Jesus is the Child of God who comes into this world able to defeat the fallenness of mimetic desire such that we now have a model for the redemption of our desiring and the hell of ensuing sacrificial violence. We don’t have to settle for lesser forms of sacrifice as we find ourselves increasingly able to live in Jesus’ Spirit of love.

The sermon for this day in 2018 followed this movement from reinterpreting hell to the hyperbole of lesser sacrifice to the antidote of contemplative spirituality; Proper 21B Sermon Notes (2018).

(Note: Proper 21B became the 8th week in the 2018 sermon series by virtue of a swap with the Proper 20B readings to make them the first week in a four week emphasis on stewardship — and thus the 9th week in the series on tribalism. In short, talking about hell was not a good start to talking about stewardship!)

Numbers 11:4-6, 10-16, 24-29

Exegetical Notes

1. The “seventy elders of Israel” who are gathered by Moses in Numbers 11:24 have already made an appearance in Exodus 24:9 — “Then Moses and Aaron, Nadab, and Abihu, and seventy of the elders of Israel went up” — the very important passage in which the covenant is ratified with dramatic blood sacrifices.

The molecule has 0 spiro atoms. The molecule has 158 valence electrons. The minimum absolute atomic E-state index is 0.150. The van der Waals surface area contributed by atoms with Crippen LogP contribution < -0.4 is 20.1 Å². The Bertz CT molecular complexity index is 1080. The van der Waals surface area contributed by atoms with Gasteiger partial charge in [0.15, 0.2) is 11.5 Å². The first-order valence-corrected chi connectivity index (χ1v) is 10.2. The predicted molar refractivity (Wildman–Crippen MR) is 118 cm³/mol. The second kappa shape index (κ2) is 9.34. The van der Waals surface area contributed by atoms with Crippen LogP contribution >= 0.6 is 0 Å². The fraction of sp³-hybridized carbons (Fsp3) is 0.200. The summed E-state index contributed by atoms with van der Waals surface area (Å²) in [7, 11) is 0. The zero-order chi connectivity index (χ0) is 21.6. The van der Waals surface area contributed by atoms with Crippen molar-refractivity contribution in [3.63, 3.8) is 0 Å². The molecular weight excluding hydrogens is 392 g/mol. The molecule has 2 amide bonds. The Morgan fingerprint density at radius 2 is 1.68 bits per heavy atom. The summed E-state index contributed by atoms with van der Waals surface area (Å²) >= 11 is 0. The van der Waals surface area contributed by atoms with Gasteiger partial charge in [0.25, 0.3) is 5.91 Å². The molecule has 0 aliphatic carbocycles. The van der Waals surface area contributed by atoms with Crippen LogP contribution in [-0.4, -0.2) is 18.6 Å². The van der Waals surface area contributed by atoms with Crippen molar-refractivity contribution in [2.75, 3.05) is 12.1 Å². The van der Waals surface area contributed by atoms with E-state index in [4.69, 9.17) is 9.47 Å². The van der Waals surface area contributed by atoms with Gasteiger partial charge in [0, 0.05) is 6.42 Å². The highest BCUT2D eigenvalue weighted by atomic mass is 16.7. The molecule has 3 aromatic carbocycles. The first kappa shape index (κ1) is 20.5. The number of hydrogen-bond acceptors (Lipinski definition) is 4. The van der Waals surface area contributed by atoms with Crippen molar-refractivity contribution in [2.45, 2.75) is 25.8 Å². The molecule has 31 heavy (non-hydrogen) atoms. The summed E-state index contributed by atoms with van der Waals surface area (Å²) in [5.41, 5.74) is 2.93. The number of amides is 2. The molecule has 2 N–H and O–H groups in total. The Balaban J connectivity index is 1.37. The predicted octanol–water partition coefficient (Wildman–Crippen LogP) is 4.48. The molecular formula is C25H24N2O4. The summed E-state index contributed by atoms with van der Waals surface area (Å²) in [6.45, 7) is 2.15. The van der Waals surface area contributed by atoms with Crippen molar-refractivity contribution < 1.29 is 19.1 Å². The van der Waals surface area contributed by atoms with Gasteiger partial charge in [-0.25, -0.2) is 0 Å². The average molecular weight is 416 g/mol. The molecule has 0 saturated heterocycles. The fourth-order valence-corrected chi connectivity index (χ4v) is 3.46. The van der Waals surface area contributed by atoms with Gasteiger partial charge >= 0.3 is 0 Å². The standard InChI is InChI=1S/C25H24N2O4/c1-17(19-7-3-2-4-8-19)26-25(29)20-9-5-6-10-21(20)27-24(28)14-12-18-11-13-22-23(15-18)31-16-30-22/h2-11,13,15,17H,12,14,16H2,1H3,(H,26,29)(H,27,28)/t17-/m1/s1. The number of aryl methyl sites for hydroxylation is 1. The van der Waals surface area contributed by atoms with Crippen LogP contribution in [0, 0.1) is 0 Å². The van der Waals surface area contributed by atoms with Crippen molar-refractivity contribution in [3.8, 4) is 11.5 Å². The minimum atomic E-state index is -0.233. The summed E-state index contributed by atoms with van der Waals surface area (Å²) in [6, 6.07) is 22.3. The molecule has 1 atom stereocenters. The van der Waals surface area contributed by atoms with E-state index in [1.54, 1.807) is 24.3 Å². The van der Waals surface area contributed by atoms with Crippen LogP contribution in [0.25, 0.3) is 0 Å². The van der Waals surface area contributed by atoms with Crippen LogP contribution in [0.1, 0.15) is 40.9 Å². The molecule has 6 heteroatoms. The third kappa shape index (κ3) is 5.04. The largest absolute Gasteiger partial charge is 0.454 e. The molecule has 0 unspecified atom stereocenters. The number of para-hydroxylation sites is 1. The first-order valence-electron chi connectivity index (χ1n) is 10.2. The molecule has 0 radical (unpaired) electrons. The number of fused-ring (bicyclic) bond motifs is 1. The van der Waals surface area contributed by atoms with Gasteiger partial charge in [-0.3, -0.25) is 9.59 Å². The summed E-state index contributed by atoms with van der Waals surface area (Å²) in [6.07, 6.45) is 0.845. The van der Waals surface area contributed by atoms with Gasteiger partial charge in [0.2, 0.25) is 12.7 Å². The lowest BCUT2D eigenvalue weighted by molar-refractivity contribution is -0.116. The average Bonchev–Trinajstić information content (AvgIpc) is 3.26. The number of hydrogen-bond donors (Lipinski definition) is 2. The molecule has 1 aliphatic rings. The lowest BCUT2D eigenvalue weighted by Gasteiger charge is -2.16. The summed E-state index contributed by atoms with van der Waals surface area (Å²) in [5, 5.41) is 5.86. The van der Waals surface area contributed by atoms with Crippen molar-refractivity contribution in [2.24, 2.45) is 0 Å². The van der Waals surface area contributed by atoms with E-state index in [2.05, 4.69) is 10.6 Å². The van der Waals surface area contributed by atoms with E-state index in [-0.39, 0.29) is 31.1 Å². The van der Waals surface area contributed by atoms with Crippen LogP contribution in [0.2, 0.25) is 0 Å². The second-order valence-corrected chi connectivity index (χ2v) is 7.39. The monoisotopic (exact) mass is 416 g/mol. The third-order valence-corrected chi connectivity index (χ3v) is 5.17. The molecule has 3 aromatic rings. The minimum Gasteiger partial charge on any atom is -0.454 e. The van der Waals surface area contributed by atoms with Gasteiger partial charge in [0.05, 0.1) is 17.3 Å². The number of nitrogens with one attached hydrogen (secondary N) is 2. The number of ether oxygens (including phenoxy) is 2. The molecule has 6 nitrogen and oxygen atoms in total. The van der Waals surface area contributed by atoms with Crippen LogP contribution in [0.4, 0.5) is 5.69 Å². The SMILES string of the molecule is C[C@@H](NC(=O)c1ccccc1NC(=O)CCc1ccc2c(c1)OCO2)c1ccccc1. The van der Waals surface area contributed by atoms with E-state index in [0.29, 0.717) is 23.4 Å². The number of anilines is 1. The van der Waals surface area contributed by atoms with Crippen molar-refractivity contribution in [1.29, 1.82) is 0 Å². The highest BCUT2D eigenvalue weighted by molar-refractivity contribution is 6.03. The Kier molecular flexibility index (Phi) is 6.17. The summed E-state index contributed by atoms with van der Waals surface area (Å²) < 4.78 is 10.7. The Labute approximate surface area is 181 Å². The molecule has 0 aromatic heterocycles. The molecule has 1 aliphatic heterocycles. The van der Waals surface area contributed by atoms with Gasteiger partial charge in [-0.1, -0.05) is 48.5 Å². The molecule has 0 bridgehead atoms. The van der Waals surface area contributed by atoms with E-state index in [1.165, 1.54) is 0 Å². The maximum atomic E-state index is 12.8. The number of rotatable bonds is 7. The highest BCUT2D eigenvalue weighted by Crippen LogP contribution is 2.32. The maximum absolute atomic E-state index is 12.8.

2. “had a strong craving” in verse 4. The translation does not convey the doubling up of a verb/noun of the same root in the Hebrew, awa. The original text, in other words, doubles the same word in its noun and verb forms. In English it would be something like “they desired a desire.” The LXX translation does follow the Hebrew by doubling one of our favorite Girardian verb/noun word forms in the Greek with epethymasan epithymian (see the comments on James 4:2 last week). awa is another word for desire in the Hebrew; the typical word for “covet” is hamad. Interestingly, both of these words appear in the Deuteronomic version of the last commandmant (Deut. 5:21). This same doubling technique of awa (and epithymia) is used in Psalm 106:14: “But they had a wanton craving in the wilderness, and put God to the test in the desert” — apparently referring back to this Numb. 11:4 passage. (For more on epithymia see Proper 18A.)